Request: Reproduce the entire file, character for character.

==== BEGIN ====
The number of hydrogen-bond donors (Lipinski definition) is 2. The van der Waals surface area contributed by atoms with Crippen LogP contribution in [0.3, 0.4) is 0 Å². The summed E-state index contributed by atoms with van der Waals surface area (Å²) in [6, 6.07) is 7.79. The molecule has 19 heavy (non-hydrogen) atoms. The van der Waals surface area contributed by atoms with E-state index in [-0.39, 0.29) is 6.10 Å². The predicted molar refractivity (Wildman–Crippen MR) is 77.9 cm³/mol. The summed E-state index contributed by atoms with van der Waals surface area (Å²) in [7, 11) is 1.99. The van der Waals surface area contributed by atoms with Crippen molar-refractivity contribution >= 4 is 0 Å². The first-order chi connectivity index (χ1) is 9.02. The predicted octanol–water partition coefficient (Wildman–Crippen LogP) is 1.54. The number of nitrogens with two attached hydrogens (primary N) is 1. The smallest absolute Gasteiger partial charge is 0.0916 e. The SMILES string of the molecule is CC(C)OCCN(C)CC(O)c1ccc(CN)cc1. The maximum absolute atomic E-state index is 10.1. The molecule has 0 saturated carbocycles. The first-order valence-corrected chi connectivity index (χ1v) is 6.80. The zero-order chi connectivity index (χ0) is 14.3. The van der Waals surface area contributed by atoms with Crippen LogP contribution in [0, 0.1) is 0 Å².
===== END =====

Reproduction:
The number of hydrogen-bond donors (Lipinski definition) is 2. The van der Waals surface area contributed by atoms with Crippen LogP contribution in [0.3, 0.4) is 0 Å². The summed E-state index contributed by atoms with van der Waals surface area (Å²) in [6, 6.07) is 7.79. The molecule has 19 heavy (non-hydrogen) atoms. The van der Waals surface area contributed by atoms with E-state index in [-0.39, 0.29) is 6.10 Å². The predicted molar refractivity (Wildman–Crippen MR) is 77.9 cm³/mol. The summed E-state index contributed by atoms with van der Waals surface area (Å²) in [7, 11) is 1.99. The van der Waals surface area contributed by atoms with Crippen molar-refractivity contribution >= 4 is 0 Å². The first-order chi connectivity index (χ1) is 9.02. The predicted octanol–water partition coefficient (Wildman–Crippen LogP) is 1.54. The number of nitrogens with two attached hydrogens (primary N) is 1. The smallest absolute Gasteiger partial charge is 0.0916 e. The SMILES string of the molecule is CC(C)OCCN(C)CC(O)c1ccc(CN)cc1. The maximum absolute atomic E-state index is 10.1. The molecule has 0 saturated carbocycles. The first-order valence-corrected chi connectivity index (χ1v) is 6.80. The zero-order chi connectivity index (χ0) is 14.3. The van der Waals surface area contributed by atoms with Crippen LogP contribution in [0, 0.1) is 0 Å².